FamilyLight sm:Successor to "Bridge to Understanding sm"
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The program reviewed here is not, and has no connection with Stillwater Academy Turnabout in South Jordon, Utah.
This review is out of date and no longer represents our point of view regarding this program. For current information see our full review (members only)
Turn-About Ranch is a program in which FamilyLight sm had lost confidence even prior to the closing of the New Leaf, North Carolina, program.
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As a motivational introduction to a longer treatment, the concept of Turn-About Ranch has serious potential, although a revision of procedures when a student first arrives at Roundy Camp would be the minimum necessary before we could designate this a "Positive Intervention sm" program. As a program to come even close to a meeting our guidelines for returning home expecting stability, we would need to see a very significant intensification of family therapy and an opportunity for at least two visits home before going home to stay. We would also expect that transition home to be supported by a transition service. Without these changes, in addition to a number of others we will not be supporting use of this facility for out of control teen agers to enroll then immediately return home.
Caution note/ Disclaimer: It is possible that there have been very recent improvements at Turn-About Ranch that we are not reporting here. However, if so, we have heard nothing about it. If the concerns we are indicating are of concern to the reader, you will want to verify that correction has occurred. As of the date of this writing, we are unaware of any such corrections.
Aspen promotes this program as being appropriate to families who can't afford longer term services. We are concerned that those families are exactly the families most likely to expend their limited resources on a program that might not produce hoped-for results. After experience in monitoring the progress of students going through Turn-About Ranch and comparing the procedures with programs we believe are successful, we cannot have confidence in Turn-About Ranch as place where parents wanting a quick, economical "turnabout" will find success.
We would very much like to see Turn-About Ranch become a program promoted as an alternative to wilderness for teens who will likely go on to a further therapeutic placement. Unlike wilderness, students at Turn-About can and will continue their schooling. (We are concerned about the amount of credit a student might realistically accumulate while at Turn-About Ranch might be exaggerated in the promotion of the program). We appreciate the fact that Turn-About Ranch accommodates type one diabetic students. This, and the ability to accommodate many students who would not be able to manage wilderness physically and the fact that many students will simply adapt better to a ranch setting than a wilderness setting encourages us in that direction. We do not doubt that some residents at Turn-About will demonstrate readiness to return home following Turn-About Ranch, but we do not think Turn-About Ranch has credibility marketing itself as being generally able to return out of control teenagers successfully to their homes. For the minority who could be credibly assessed as appropriate for return home following Turn-About Ranch, we want to see an upgrade of family and transition services to provide adequate support for that to happen successfully.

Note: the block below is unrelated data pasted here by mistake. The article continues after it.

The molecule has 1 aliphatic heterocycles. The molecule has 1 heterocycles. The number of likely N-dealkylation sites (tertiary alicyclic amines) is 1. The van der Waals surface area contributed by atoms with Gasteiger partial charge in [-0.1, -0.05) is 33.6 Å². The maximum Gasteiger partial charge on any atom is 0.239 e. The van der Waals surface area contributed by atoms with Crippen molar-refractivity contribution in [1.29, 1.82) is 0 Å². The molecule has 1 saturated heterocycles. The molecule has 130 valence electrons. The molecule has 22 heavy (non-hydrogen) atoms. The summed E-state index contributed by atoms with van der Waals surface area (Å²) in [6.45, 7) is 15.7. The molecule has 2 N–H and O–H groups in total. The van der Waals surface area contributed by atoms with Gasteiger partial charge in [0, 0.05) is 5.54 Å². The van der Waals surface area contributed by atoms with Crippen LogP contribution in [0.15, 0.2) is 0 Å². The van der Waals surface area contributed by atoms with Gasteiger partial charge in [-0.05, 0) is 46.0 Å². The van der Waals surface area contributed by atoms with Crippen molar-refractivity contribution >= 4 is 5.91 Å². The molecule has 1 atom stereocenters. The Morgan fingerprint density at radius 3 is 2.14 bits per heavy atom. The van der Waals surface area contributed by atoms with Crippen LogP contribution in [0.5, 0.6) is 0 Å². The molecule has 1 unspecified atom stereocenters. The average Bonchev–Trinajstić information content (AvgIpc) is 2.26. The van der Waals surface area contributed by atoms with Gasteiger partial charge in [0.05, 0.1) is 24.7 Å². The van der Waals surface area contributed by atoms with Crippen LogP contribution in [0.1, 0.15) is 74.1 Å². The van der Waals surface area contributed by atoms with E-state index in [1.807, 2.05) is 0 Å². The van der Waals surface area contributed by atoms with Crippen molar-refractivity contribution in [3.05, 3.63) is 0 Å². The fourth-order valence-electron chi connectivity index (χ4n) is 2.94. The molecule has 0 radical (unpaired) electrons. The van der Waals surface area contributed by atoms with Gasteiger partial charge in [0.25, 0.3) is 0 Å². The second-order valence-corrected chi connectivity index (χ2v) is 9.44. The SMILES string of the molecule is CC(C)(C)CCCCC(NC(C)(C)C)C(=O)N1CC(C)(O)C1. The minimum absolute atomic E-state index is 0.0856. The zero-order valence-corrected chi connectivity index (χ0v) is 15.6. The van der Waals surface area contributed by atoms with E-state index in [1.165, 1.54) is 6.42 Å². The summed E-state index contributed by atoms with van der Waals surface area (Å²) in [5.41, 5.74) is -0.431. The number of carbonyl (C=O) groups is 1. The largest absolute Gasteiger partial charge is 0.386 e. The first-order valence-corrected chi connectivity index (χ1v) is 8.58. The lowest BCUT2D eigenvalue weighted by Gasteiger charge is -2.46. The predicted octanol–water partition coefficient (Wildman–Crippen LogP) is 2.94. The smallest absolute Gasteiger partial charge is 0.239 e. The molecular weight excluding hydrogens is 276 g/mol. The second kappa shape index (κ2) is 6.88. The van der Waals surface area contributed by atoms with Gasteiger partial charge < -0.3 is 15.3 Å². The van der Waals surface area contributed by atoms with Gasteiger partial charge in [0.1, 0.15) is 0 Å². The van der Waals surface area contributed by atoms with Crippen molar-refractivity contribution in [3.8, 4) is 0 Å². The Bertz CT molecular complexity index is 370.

We are also concerned about the references to the Aspen Outcome Study in promoting this program. This study was based on data from a range of Aspen schools, of which all but Turn-About Ranch were long term. As such we perceive no relevance between the findings of the study and the specific situation at Turn-About Ranch. In the past we have heard an admission person from Turn-About Ranch refer to this study as if it is specifically about Turn-About Ranch. At issue is that while there is quality programming in the Aspen Education Group, especially in the schools and programs in the East, we do not perceive consistent quality, and we have no confidence at all in Aspen Marketing.